PHOENIX (3TV/CBS 5) - Nearly two dozen people were arrested at or near a Phoenix church for outstanding warrants and drugs. Some are concerned this is a symptom of a larger problem.
"Downtown Phoenix has really become quite an infestation for the criminal activity," said Karl Obergh.
He grew up homeless. He now lives in the Roosevelt Neighborhood, which includes some of downtown Phoenix, and he is a board member for Central Arizona Shelter Services.
"Homeless individuals usually do not choose to be homeless," Obergh said. "Transient individuals have some sort of mental health issue or addiction issue, and they sometimes and up choosing to be homeless."
According to a post on The Roosevelt Neighborhood Page from their Community Action Officer with Phoenix Police, there has been more and more criminal activity at Bible Baptist Church and nearby neighborhoods near Seventh Street and Oak. When officers showed up to Bible Baptist late last month, they arrested 20 people.
"What we're finding is there's a criminal element hiding within the homeless and transient population," Obergh said.
"Probation officers were able to go to that location because people listed that as their residence," said Sgt. Tommy Thompson with Phoenix Police.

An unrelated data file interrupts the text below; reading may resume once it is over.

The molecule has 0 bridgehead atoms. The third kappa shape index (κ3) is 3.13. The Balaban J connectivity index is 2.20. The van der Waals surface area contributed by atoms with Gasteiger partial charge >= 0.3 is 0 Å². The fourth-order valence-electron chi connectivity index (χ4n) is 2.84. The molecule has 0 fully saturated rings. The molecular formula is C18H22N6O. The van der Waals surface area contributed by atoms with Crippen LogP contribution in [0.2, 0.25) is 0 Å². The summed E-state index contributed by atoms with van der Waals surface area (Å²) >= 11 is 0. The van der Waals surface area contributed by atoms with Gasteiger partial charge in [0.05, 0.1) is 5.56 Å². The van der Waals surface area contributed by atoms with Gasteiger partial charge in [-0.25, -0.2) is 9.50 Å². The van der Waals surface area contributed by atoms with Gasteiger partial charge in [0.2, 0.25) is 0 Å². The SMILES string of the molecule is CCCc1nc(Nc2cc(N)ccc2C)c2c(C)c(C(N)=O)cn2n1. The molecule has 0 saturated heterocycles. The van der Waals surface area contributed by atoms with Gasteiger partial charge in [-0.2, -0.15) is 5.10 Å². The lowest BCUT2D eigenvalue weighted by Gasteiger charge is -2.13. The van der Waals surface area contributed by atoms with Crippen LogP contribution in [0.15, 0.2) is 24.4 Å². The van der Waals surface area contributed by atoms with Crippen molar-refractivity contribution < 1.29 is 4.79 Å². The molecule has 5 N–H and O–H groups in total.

He says in this probation sweep, 15 people were arrested on site, and five others were arrested in the area. Three had felony warrants, and eight had misdemeanor warrants.
"Keep in mind, when a person is on probation, that is an alternative to incarceration," Thompson said. "That allows the probation officer to come in and look and talk to you and, in this case, the officers knew there were several individuals who had warrants there. That's why they contacted the Phoenix police to be with them."
Thompson said 40 people were staying at the facility.
"They say we're not welcomed, because of what some have done," said Gate, a transient who has been staying at the area. "I'm worried about the ones I call family."
We tried calling and emailing the pastor, and also we stopped by, but the doors were locked when we stopped by Tuesday afternoon.
"They're trying to provide a safe place, a sheltered place," Obergh said.
He added there needs to be a long-term solution for a short-term problem.
"What do we do, if we can resolve that, we'll be the heroes of the United States," Obergh said.